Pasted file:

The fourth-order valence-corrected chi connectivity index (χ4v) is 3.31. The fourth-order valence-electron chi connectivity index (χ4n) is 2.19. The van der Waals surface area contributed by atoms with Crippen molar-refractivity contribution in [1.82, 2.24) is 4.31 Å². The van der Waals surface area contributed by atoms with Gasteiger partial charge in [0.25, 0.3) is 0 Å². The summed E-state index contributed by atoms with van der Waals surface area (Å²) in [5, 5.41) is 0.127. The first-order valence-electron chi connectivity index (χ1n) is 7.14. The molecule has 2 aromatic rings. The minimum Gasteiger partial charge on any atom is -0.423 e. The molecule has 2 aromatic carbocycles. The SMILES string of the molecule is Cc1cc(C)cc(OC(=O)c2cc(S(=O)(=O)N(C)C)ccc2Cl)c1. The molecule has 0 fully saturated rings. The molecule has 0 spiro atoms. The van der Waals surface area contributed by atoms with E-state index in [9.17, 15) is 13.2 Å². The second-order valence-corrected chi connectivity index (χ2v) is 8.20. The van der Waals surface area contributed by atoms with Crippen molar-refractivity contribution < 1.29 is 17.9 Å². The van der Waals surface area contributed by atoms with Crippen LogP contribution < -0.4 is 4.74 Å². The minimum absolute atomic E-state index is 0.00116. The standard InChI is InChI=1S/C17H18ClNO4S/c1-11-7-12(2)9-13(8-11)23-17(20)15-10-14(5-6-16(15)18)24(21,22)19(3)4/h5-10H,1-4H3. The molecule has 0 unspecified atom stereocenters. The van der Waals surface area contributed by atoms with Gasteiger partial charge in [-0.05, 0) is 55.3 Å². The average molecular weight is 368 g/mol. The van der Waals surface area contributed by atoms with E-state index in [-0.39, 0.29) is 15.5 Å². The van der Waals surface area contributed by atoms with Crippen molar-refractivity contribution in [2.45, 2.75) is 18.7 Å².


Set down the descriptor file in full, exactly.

The fourth-order valence-corrected chi connectivity index (χ4v) is 3.31. The fourth-order valence-electron chi connectivity index (χ4n) is 2.19. The van der Waals surface area contributed by atoms with Crippen molar-refractivity contribution in [1.82, 2.24) is 4.31 Å². The van der Waals surface area contributed by atoms with Gasteiger partial charge in [0.25, 0.3) is 0 Å². The summed E-state index contributed by atoms with van der Waals surface area (Å²) in [5, 5.41) is 0.127. The first-order valence-electron chi connectivity index (χ1n) is 7.14. The molecule has 2 aromatic rings. The minimum Gasteiger partial charge on any atom is -0.423 e. The molecule has 2 aromatic carbocycles. The SMILES string of the molecule is Cc1cc(C)cc(OC(=O)c2cc(S(=O)(=O)N(C)C)ccc2Cl)c1. The molecule has 0 fully saturated rings. The molecule has 0 spiro atoms. The van der Waals surface area contributed by atoms with E-state index in [9.17, 15) is 13.2 Å². The second-order valence-corrected chi connectivity index (χ2v) is 8.20. The van der Waals surface area contributed by atoms with Crippen molar-refractivity contribution < 1.29 is 17.9 Å². The van der Waals surface area contributed by atoms with Crippen LogP contribution < -0.4 is 4.74 Å². The minimum absolute atomic E-state index is 0.00116. The standard InChI is InChI=1S/C17H18ClNO4S/c1-11-7-12(2)9-13(8-11)23-17(20)15-10-14(5-6-16(15)18)24(21,22)19(3)4/h5-10H,1-4H3. The molecule has 0 unspecified atom stereocenters. The van der Waals surface area contributed by atoms with Gasteiger partial charge in [-0.05, 0) is 55.3 Å². The average molecular weight is 368 g/mol. The van der Waals surface area contributed by atoms with E-state index in [-0.39, 0.29) is 15.5 Å². The van der Waals surface area contributed by atoms with Crippen molar-refractivity contribution in [2.45, 2.75) is 18.7 Å².